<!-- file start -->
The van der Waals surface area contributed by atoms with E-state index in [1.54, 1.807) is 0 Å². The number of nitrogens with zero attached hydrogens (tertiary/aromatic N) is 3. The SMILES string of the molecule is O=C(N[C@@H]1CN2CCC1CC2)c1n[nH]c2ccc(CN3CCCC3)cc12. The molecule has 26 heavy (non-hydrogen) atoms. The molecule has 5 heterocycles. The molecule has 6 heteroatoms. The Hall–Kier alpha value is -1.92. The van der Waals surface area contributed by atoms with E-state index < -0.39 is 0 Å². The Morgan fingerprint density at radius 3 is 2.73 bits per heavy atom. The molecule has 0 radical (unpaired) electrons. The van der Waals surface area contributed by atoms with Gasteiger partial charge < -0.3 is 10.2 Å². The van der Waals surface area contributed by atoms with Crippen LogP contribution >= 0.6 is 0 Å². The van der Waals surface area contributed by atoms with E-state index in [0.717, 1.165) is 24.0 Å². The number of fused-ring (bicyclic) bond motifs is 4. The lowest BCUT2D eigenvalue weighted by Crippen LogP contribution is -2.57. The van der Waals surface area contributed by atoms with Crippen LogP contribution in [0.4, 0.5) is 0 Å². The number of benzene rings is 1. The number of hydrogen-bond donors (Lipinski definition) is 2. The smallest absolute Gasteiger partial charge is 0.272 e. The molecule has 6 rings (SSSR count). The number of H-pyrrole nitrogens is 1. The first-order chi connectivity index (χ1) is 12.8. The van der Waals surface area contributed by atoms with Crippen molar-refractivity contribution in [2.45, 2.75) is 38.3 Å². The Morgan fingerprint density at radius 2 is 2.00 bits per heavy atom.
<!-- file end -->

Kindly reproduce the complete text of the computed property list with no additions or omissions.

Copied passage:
The van der Waals surface area contributed by atoms with E-state index in [1.54, 1.807) is 0 Å². The number of nitrogens with zero attached hydrogens (tertiary/aromatic N) is 3. The SMILES string of the molecule is O=C(N[C@@H]1CN2CCC1CC2)c1n[nH]c2ccc(CN3CCCC3)cc12. The molecule has 26 heavy (non-hydrogen) atoms. The molecule has 5 heterocycles. The molecule has 6 heteroatoms. The Hall–Kier alpha value is -1.92. The van der Waals surface area contributed by atoms with E-state index < -0.39 is 0 Å². The Morgan fingerprint density at radius 3 is 2.73 bits per heavy atom. The molecule has 0 radical (unpaired) electrons. The van der Waals surface area contributed by atoms with Gasteiger partial charge < -0.3 is 10.2 Å². The van der Waals surface area contributed by atoms with Crippen LogP contribution >= 0.6 is 0 Å². The van der Waals surface area contributed by atoms with E-state index in [0.717, 1.165) is 24.0 Å². The number of fused-ring (bicyclic) bond motifs is 4. The lowest BCUT2D eigenvalue weighted by Crippen LogP contribution is -2.57. The van der Waals surface area contributed by atoms with Crippen LogP contribution in [0.4, 0.5) is 0 Å². The number of benzene rings is 1. The number of hydrogen-bond donors (Lipinski definition) is 2. The smallest absolute Gasteiger partial charge is 0.272 e. The molecule has 6 rings (SSSR count). The number of H-pyrrole nitrogens is 1. The first-order chi connectivity index (χ1) is 12.8. The van der Waals surface area contributed by atoms with Crippen molar-refractivity contribution in [2.45, 2.75) is 38.3 Å². The Morgan fingerprint density at radius 2 is 2.00 bits per heavy atom.